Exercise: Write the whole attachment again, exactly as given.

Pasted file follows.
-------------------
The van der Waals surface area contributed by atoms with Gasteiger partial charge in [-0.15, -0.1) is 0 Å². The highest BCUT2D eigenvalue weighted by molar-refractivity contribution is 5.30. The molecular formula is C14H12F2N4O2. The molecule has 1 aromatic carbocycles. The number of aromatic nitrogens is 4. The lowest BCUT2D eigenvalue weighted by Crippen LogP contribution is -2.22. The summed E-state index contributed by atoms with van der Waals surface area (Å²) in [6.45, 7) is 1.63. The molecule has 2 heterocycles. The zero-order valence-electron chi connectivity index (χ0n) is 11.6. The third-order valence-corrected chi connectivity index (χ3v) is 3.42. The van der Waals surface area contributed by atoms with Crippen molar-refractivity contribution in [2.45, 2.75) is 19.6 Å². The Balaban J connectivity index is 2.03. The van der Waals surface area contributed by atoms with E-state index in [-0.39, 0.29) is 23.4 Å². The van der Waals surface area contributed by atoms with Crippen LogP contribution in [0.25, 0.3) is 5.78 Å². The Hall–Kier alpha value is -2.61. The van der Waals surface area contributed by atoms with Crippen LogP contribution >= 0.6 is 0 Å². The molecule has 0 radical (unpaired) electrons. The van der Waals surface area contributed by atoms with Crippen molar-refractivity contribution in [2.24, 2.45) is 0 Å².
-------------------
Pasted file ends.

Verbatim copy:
The van der Waals surface area contributed by atoms with Gasteiger partial charge in [-0.15, -0.1) is 0 Å². The highest BCUT2D eigenvalue weighted by molar-refractivity contribution is 5.30. The molecular formula is C14H12F2N4O2. The molecule has 1 aromatic carbocycles. The number of aromatic nitrogens is 4. The lowest BCUT2D eigenvalue weighted by Crippen LogP contribution is -2.22. The summed E-state index contributed by atoms with van der Waals surface area (Å²) in [6.45, 7) is 1.63. The molecule has 2 heterocycles. The zero-order valence-electron chi connectivity index (χ0n) is 11.6. The third-order valence-corrected chi connectivity index (χ3v) is 3.42. The van der Waals surface area contributed by atoms with Crippen molar-refractivity contribution in [2.45, 2.75) is 19.6 Å². The Balaban J connectivity index is 2.03. The van der Waals surface area contributed by atoms with E-state index in [-0.39, 0.29) is 23.4 Å². The van der Waals surface area contributed by atoms with Crippen LogP contribution in [0.25, 0.3) is 5.78 Å². The Hall–Kier alpha value is -2.61. The van der Waals surface area contributed by atoms with Crippen LogP contribution >= 0.6 is 0 Å². The molecule has 0 radical (unpaired) electrons. The van der Waals surface area contributed by atoms with Crippen molar-refractivity contribution in [2.24, 2.45) is 0 Å².